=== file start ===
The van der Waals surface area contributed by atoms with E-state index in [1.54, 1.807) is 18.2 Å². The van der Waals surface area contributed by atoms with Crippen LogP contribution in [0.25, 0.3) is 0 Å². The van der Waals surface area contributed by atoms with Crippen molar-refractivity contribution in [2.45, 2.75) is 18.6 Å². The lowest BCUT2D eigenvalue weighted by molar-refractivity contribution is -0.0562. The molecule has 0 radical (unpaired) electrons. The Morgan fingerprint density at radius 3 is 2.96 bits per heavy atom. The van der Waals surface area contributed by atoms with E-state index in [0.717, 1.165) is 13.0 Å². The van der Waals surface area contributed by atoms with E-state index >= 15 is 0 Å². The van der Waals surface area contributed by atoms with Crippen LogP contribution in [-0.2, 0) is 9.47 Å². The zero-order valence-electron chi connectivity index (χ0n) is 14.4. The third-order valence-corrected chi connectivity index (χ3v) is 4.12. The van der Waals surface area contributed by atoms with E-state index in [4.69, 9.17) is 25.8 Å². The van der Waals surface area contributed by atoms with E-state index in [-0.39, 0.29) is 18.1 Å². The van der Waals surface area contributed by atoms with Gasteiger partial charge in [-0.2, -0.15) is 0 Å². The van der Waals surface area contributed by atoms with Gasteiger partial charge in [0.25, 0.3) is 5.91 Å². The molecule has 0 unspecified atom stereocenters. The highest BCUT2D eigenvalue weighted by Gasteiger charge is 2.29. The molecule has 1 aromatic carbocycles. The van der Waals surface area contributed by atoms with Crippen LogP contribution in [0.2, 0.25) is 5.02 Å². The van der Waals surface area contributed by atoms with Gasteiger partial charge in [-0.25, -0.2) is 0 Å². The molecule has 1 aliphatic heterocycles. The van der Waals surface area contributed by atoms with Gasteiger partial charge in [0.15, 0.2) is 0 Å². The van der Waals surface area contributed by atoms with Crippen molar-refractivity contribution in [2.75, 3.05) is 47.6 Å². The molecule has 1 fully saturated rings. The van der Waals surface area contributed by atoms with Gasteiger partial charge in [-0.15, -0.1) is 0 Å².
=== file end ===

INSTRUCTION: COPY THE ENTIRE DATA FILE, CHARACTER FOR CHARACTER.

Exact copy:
The van der Waals surface area contributed by atoms with E-state index in [1.54, 1.807) is 18.2 Å². The van der Waals surface area contributed by atoms with Crippen LogP contribution in [0.25, 0.3) is 0 Å². The van der Waals surface area contributed by atoms with Crippen molar-refractivity contribution in [2.45, 2.75) is 18.6 Å². The lowest BCUT2D eigenvalue weighted by molar-refractivity contribution is -0.0562. The molecule has 0 radical (unpaired) electrons. The Morgan fingerprint density at radius 3 is 2.96 bits per heavy atom. The van der Waals surface area contributed by atoms with E-state index in [0.717, 1.165) is 13.0 Å². The van der Waals surface area contributed by atoms with E-state index >= 15 is 0 Å². The van der Waals surface area contributed by atoms with Crippen LogP contribution in [-0.2, 0) is 9.47 Å². The zero-order valence-electron chi connectivity index (χ0n) is 14.4. The third-order valence-corrected chi connectivity index (χ3v) is 4.12. The van der Waals surface area contributed by atoms with E-state index in [4.69, 9.17) is 25.8 Å². The van der Waals surface area contributed by atoms with E-state index in [-0.39, 0.29) is 18.1 Å². The van der Waals surface area contributed by atoms with Gasteiger partial charge in [-0.2, -0.15) is 0 Å². The van der Waals surface area contributed by atoms with Gasteiger partial charge in [0.25, 0.3) is 5.91 Å². The molecule has 0 unspecified atom stereocenters. The highest BCUT2D eigenvalue weighted by Gasteiger charge is 2.29. The molecule has 1 aromatic carbocycles. The van der Waals surface area contributed by atoms with Crippen LogP contribution in [0.2, 0.25) is 5.02 Å². The van der Waals surface area contributed by atoms with Gasteiger partial charge in [-0.25, -0.2) is 0 Å². The molecule has 1 aliphatic heterocycles. The van der Waals surface area contributed by atoms with Gasteiger partial charge in [0.15, 0.2) is 0 Å². The van der Waals surface area contributed by atoms with Crippen molar-refractivity contribution in [2.75, 3.05) is 47.6 Å². The molecule has 1 fully saturated rings. The van der Waals surface area contributed by atoms with Gasteiger partial charge in [-0.15, -0.1) is 0 Å².